A second interesting example is that of Cup a Soup. The EVALUATE research we did for a Cup a Soup commercial showed that the commercial communicated the main message and emotion of the brand quite well, with exception of the last ten seconds. In fact, these last ten seconds were too much and even counterproductive.
As can be seen in figure 10, the overall appreciation of the commercial is high, yet interest drops from the 26th second until the end. The first 5 seconds (1) get immediate attention which results in a high willingness to look further. After a short collapse, the waves peak again at second 9 (2) when the whole mountain is shown (= curiosity and excitement). At 14″-15″ all waves score hight (3): the attention is fully drawn towards the start of the break with Cup a Soup. Between 21″ and 25″ important peaks show engagement on different levels (4). However, as from 26″ the waves are significantly lower (5): the end is not able to capture full attention. The whole add risks to have a more limited impacts because it lingers on.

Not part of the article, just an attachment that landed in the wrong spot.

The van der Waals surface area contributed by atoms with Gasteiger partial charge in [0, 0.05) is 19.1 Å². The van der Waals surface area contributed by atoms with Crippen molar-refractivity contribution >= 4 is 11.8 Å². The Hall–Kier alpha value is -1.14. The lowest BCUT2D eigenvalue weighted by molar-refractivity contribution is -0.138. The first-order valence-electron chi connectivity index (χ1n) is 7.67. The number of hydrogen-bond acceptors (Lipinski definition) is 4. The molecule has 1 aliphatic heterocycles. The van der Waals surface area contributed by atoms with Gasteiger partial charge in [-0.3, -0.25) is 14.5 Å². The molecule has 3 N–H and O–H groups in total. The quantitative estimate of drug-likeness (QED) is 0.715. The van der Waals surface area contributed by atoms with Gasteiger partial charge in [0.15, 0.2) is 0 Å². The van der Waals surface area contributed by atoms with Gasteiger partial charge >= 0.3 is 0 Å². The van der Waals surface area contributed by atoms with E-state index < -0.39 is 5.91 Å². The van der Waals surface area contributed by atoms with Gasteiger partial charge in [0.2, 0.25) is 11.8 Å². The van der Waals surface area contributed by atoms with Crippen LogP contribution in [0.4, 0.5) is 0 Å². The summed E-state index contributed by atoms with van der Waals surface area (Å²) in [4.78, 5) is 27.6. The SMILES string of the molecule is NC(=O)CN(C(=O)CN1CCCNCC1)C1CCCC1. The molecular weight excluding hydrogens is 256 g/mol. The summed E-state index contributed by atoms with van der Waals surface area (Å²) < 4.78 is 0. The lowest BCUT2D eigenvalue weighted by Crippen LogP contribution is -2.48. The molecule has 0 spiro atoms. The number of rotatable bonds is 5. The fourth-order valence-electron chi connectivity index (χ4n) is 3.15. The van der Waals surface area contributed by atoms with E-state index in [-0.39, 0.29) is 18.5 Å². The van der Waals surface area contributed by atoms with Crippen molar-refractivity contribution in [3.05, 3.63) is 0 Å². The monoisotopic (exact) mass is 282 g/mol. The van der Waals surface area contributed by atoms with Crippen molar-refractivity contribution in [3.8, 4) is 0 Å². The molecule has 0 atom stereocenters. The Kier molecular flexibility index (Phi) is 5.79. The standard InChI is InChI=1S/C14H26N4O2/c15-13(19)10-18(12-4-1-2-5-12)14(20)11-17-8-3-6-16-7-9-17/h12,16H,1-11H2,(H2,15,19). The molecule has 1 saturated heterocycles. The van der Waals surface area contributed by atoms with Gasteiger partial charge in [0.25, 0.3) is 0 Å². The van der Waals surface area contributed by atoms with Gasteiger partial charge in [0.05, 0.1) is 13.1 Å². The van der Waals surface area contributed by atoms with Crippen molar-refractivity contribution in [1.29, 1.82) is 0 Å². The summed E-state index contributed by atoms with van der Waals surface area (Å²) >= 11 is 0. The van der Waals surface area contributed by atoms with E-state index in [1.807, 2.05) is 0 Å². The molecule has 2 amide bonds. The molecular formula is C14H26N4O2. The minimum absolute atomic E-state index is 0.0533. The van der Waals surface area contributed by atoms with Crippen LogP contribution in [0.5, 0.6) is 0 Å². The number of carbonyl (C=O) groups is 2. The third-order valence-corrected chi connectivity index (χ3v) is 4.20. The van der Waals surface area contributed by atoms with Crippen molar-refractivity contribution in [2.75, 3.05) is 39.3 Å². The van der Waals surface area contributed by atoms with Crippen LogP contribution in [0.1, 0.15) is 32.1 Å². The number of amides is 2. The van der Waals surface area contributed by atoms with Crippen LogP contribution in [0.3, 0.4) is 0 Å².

“One of the things that struck me in this test,” Says Madeleine Janssens, “is that, having watched the commercial, respondents did not say or express in any way that they were not impressed by the last part of the commercial during the qualitative diagnostic research. They did not say it was boring or irrelevant. Yet, here, the brain wave analysis says otherwise: the commercial is not able to retain people’s attention or engagement during these final 10 seconds, in spite of the little joke with the delivery guy or the brand information part.”